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In collaboratives, don’t forget to decide how to decide

By Sara Brenner

Have you ever been part of a collaborative in which meeting after meeting you felt stuck and decisions were not made?  

When talking with leaders across the country who are making transformational change, this sentiment is often shared. Leaders communicate a great optimism for the work, but also a frustration with the pace of progress. We hear about the importance of pivoting from planning to action, and about how groups repeatedly find their efforts stalled when trying to make this leap.

We have seen a common theme across efforts that are successful in taking action and achieving results: they have invested time in building culture intentionally. This involves not only establishing and living partnership principals, but also taking the time to clarify decision-making. Strong decision-making methods are critical because they empower people to provide direction and purpose for their work and they facilitate action.

Decision-Making Considerations

For any group of leaders it’s healthy to stop and reflect on whether decision-making is working:

  • Does our decision-making reflect our partnership principles?
  • Do we all currently understand how decisions are made? Does each party understand his/her role in decision-making?
  • Do participants have a strong point of view on how decisions should be made? Does each party understand the rationale enough to support decisions that are made?
  • Would a different decision-making structure increase our effectiveness? What existing dynamics need to inform a new decision-making structure?

We encourage leaders both to reflect on these questions individually and to foster group discussion inviting different perspectives on decision-making. When a new or existing group of leaders recognize the need to spend time intentionally developing decision-making processes, we have found that it can be helpful to evaluate the trade-offs between three common methods:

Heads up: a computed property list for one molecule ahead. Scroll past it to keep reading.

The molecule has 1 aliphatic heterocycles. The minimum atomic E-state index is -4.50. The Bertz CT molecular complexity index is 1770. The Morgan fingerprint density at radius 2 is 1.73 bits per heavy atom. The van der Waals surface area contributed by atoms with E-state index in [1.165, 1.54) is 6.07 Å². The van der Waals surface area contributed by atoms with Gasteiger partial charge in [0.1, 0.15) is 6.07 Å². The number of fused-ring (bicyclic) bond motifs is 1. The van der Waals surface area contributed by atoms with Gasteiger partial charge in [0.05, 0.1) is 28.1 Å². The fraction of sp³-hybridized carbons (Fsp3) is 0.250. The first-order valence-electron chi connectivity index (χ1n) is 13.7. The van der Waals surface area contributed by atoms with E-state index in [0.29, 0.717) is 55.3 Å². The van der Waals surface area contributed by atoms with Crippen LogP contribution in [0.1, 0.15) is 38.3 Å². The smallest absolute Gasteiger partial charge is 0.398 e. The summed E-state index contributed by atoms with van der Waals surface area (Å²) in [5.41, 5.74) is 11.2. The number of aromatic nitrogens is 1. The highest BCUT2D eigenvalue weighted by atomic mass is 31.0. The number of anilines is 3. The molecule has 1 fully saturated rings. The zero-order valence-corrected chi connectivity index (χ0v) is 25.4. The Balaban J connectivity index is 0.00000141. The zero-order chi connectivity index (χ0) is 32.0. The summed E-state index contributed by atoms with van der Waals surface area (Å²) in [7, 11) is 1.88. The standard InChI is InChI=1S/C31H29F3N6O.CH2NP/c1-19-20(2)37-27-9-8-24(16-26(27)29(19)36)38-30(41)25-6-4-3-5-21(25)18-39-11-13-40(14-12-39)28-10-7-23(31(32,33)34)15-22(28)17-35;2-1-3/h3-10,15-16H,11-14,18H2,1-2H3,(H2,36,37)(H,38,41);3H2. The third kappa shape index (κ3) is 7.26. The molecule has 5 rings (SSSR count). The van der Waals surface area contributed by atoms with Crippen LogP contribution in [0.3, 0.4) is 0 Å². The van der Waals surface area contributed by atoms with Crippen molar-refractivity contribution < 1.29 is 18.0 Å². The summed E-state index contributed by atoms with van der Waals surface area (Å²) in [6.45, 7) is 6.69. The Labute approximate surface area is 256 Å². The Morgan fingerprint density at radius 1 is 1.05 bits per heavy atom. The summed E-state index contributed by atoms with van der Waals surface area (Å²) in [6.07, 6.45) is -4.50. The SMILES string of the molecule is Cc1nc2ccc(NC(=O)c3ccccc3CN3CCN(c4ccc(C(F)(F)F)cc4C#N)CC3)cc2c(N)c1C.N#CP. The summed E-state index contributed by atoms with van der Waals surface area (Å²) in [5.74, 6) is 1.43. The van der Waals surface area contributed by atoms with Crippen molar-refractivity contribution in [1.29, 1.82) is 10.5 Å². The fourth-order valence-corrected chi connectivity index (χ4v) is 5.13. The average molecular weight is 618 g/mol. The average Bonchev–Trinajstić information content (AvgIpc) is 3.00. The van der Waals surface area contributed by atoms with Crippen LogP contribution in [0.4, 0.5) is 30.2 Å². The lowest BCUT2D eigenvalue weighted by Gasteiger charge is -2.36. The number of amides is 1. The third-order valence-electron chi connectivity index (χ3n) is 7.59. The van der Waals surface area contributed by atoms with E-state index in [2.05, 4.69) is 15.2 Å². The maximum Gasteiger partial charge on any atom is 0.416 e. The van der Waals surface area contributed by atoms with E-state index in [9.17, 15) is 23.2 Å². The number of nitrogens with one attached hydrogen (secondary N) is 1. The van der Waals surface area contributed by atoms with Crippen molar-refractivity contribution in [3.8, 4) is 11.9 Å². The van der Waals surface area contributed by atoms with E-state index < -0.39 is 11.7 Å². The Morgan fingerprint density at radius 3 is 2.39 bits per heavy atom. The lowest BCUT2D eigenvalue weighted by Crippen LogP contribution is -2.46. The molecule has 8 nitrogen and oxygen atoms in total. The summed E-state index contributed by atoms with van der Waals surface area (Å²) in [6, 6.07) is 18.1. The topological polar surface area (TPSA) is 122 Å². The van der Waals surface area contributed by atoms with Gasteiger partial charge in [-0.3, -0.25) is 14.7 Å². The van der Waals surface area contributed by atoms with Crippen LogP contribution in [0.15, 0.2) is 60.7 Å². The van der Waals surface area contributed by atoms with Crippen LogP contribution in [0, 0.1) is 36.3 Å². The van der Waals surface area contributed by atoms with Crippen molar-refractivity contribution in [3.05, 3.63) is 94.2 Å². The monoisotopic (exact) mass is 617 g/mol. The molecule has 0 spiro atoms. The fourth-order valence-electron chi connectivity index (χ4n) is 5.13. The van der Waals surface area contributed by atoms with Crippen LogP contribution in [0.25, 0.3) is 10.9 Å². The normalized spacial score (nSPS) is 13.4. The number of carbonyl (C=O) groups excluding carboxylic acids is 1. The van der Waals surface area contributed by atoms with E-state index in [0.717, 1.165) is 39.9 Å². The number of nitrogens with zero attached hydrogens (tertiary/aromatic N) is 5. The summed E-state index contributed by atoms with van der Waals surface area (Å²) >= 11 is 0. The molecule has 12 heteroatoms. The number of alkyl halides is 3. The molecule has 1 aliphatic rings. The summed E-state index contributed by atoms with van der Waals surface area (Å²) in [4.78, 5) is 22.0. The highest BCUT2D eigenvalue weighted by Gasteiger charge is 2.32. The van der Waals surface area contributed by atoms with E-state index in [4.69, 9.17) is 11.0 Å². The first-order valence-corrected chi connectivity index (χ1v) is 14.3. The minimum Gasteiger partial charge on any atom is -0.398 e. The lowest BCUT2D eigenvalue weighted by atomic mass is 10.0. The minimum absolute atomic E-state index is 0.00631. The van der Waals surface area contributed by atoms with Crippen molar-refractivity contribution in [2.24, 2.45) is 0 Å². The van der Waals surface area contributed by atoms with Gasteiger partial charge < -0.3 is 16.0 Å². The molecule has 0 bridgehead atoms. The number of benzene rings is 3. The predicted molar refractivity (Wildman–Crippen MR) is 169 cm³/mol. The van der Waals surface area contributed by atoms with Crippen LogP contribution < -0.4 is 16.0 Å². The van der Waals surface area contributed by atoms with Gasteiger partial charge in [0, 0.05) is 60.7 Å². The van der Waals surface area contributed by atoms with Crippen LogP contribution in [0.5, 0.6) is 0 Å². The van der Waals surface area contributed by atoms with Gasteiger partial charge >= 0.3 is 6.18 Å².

• Command – One leader (or small group of 2-3 leaders in a collaborative context) are responsible for making the decisions.
  • Majority Rule – Majority vote makes the decisions (e.g., 6 out of 10).Decision Making Methods
  • Consensus – Decisions require general alignment of all stakeholders. This may not necessarily be a yes/no unanimous vote (see below).

These distinct methods present different speeds of decision-making as well as contrasts in the strength and longevity of solutions: the more engaged people are in decision-making, (1) the longer it takes and (2) the longer the decision generally lasts. Thus, collaboratives must balance speed and impact when selecting a decision-making method.

Collaboratives should ask themselves, “Would one of these decision-making methods be a better approach for our work? Are there other methods we should consider using? Might different methods be appropriate for different situations?”

Decision-Making in Emerging Collaboratives